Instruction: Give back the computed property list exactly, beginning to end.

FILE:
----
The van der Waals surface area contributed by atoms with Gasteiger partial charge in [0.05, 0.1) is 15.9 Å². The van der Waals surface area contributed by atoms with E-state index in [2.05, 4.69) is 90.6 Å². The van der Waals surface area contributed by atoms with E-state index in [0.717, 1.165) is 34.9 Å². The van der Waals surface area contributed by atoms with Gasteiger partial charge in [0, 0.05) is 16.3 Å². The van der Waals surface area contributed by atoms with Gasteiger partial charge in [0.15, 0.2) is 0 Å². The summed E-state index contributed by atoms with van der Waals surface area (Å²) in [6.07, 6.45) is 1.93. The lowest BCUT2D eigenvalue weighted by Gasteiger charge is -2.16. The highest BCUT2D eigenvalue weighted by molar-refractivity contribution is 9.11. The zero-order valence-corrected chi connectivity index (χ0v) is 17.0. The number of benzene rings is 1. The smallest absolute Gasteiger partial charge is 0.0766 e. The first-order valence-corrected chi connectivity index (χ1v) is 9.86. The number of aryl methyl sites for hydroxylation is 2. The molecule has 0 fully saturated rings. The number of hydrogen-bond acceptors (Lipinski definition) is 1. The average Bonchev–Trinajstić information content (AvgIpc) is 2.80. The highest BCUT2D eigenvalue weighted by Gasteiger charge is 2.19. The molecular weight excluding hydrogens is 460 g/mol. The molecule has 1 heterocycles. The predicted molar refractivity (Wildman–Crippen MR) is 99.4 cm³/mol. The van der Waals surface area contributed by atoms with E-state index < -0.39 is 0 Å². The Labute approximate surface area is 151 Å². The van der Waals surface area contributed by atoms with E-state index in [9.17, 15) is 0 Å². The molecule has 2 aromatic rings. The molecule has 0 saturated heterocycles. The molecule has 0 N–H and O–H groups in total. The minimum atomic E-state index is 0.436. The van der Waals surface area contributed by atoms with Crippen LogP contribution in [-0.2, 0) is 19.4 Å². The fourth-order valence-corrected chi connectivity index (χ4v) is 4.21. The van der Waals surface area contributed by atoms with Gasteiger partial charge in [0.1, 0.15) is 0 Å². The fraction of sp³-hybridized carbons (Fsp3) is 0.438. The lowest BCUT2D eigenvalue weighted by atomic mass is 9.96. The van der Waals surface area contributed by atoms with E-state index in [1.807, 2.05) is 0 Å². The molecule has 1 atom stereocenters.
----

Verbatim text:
The van der Waals surface area contributed by atoms with Gasteiger partial charge in [0.05, 0.1) is 15.9 Å². The van der Waals surface area contributed by atoms with E-state index in [2.05, 4.69) is 90.6 Å². The van der Waals surface area contributed by atoms with E-state index in [0.717, 1.165) is 34.9 Å². The van der Waals surface area contributed by atoms with Gasteiger partial charge in [0, 0.05) is 16.3 Å². The van der Waals surface area contributed by atoms with Gasteiger partial charge in [0.15, 0.2) is 0 Å². The summed E-state index contributed by atoms with van der Waals surface area (Å²) in [6.07, 6.45) is 1.93. The lowest BCUT2D eigenvalue weighted by Gasteiger charge is -2.16. The highest BCUT2D eigenvalue weighted by molar-refractivity contribution is 9.11. The zero-order valence-corrected chi connectivity index (χ0v) is 17.0. The number of benzene rings is 1. The smallest absolute Gasteiger partial charge is 0.0766 e. The first-order valence-corrected chi connectivity index (χ1v) is 9.86. The number of aryl methyl sites for hydroxylation is 2. The molecule has 0 fully saturated rings. The number of hydrogen-bond acceptors (Lipinski definition) is 1. The average Bonchev–Trinajstić information content (AvgIpc) is 2.80. The highest BCUT2D eigenvalue weighted by Gasteiger charge is 2.19. The molecular weight excluding hydrogens is 460 g/mol. The molecule has 1 heterocycles. The predicted molar refractivity (Wildman–Crippen MR) is 99.4 cm³/mol. The van der Waals surface area contributed by atoms with E-state index < -0.39 is 0 Å². The Labute approximate surface area is 151 Å². The van der Waals surface area contributed by atoms with E-state index in [9.17, 15) is 0 Å². The molecule has 2 aromatic rings. The molecule has 0 saturated heterocycles. The molecule has 0 N–H and O–H groups in total. The minimum atomic E-state index is 0.436. The van der Waals surface area contributed by atoms with Crippen LogP contribution in [-0.2, 0) is 19.4 Å². The fourth-order valence-corrected chi connectivity index (χ4v) is 4.21. The van der Waals surface area contributed by atoms with Gasteiger partial charge in [0.1, 0.15) is 0 Å². The fraction of sp³-hybridized carbons (Fsp3) is 0.438. The lowest BCUT2D eigenvalue weighted by atomic mass is 9.96. The van der Waals surface area contributed by atoms with E-state index in [1.807, 2.05) is 0 Å². The molecule has 1 atom stereocenters.